The last British-made fireworks with their distinctive blue touchpaper appeared around 1995 in Standard boxes. On this page we have added, for your nostalgia and enjoyment, a few images of the memorabilia that has been collected by firework enthusiast Martin Weselby. Although there used to be dozens of UK firework manufacturers, of which some brands live on, the rockets and Catherine wheels we buy nowadays are invariably produced in China.
Although fireworks have been around for centuries they first became more widely associated with Guy Fawkes' Night from soon after the Plot - as we know from the Diary of Samuel Pepys. Despite display audiences of the early nineteenth century not being able to witness colour in fireworks, displays would undoubtedly have left audiences with enduring memories. To this day people's chilhood memories of displays are rekindled when they see an old advertisement or firework packaging.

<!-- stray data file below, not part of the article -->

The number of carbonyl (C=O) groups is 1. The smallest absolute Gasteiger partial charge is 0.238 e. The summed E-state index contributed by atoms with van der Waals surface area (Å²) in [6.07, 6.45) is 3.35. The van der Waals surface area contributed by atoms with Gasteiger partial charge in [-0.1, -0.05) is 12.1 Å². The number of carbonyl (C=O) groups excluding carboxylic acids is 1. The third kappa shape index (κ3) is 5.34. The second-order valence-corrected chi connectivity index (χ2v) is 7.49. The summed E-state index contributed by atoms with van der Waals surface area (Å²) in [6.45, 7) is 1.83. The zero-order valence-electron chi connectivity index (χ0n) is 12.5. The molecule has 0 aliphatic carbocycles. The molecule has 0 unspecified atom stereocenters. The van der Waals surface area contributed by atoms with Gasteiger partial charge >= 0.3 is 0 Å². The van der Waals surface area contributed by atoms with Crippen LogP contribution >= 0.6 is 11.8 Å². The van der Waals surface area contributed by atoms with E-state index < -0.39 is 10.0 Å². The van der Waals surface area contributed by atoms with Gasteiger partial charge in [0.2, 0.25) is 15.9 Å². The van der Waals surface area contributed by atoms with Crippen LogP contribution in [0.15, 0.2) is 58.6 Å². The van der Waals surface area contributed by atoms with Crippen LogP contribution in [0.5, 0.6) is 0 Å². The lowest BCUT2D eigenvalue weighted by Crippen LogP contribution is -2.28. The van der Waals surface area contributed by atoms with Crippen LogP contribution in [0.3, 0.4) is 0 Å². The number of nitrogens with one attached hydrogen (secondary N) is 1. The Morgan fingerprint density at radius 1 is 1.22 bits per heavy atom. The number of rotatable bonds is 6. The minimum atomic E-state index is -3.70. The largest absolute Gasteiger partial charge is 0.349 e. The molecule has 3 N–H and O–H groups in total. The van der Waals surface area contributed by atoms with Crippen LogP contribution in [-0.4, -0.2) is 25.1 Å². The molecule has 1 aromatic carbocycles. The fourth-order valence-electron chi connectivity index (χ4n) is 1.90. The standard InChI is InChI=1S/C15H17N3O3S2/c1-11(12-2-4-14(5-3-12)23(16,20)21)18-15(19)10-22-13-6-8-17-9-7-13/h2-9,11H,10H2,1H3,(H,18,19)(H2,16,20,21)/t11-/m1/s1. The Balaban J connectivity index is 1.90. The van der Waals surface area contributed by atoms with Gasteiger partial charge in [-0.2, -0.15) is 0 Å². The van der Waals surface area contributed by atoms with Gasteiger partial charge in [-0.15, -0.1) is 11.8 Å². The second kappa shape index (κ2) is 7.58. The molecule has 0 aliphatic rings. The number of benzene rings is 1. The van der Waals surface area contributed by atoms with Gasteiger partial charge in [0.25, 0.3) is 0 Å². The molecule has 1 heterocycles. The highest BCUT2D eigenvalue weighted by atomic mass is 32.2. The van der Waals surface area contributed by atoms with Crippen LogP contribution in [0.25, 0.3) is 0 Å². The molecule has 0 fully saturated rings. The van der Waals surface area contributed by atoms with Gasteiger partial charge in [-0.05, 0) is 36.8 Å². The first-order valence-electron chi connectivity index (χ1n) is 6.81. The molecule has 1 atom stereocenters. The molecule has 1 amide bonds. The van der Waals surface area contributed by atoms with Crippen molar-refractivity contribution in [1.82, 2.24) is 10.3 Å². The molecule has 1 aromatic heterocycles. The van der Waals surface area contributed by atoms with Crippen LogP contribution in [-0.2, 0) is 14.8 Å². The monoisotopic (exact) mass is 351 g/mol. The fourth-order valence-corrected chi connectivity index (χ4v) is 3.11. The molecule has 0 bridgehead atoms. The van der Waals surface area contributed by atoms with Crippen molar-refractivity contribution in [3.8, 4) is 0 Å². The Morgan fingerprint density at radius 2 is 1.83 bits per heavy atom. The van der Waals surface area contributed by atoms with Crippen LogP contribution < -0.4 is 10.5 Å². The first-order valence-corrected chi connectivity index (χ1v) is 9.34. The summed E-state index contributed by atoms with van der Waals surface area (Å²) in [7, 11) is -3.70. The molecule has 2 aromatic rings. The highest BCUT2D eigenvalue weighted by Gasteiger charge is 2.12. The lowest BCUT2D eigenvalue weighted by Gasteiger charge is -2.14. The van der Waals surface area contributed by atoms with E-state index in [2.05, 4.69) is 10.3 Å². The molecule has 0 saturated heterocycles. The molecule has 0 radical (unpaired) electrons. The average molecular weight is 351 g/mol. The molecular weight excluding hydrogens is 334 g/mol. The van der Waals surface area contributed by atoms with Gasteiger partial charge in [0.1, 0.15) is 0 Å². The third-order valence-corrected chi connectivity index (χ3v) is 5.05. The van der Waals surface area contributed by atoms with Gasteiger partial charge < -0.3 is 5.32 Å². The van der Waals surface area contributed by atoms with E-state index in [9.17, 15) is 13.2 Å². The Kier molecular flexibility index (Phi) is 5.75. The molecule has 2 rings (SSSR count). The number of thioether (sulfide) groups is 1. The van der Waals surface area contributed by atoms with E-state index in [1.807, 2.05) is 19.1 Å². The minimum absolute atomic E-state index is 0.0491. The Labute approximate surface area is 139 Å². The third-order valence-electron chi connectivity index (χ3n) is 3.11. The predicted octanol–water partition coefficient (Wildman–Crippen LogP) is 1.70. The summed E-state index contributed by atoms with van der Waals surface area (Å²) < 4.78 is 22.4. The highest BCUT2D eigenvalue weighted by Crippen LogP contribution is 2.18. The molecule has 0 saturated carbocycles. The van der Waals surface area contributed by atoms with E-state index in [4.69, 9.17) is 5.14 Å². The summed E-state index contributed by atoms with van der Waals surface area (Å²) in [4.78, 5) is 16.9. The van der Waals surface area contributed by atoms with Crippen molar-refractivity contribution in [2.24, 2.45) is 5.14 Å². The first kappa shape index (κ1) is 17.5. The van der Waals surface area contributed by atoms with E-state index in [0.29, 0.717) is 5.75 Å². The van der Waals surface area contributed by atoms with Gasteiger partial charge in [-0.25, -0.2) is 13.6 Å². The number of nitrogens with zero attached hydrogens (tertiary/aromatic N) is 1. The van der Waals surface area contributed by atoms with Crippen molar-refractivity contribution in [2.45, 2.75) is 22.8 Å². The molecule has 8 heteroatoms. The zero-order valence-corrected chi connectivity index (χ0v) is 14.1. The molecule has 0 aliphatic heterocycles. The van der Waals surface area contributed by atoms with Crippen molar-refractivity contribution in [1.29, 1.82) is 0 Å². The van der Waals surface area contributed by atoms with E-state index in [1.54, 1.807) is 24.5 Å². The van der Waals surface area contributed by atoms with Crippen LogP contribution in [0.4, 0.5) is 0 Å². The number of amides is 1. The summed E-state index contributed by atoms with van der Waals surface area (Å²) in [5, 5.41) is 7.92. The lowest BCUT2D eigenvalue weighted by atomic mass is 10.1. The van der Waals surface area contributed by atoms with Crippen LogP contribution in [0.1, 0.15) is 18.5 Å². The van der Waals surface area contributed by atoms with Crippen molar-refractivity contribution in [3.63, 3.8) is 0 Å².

With the packaging and contents of fireworks being so beautiful, they must present something of a dilemma to enthusiasts – launching them invariably destroys the casing. There are, however, many enthusiasts who resist the temptation and collect vintage fireworks and memorabilia.
From beautiful pastel picture Postcards in the 1900s that were once used to promote the twice weekly displays that Brock’s mounted at Crystal Palace to the newspaper announcements in the Forties, that apologised to customers for having to turn to munitions production: ‘We’re working on the sterner pursuits of the war’ - a wide range of stunning memorabilia is being preserved to this day.
We hope you enjoy some of the images shown on this page. If you would like to know more about vintage fireworks and memorabilia or if you have some items that may be of interest to enthusiast Martin Weselby follow this link: Firework Ads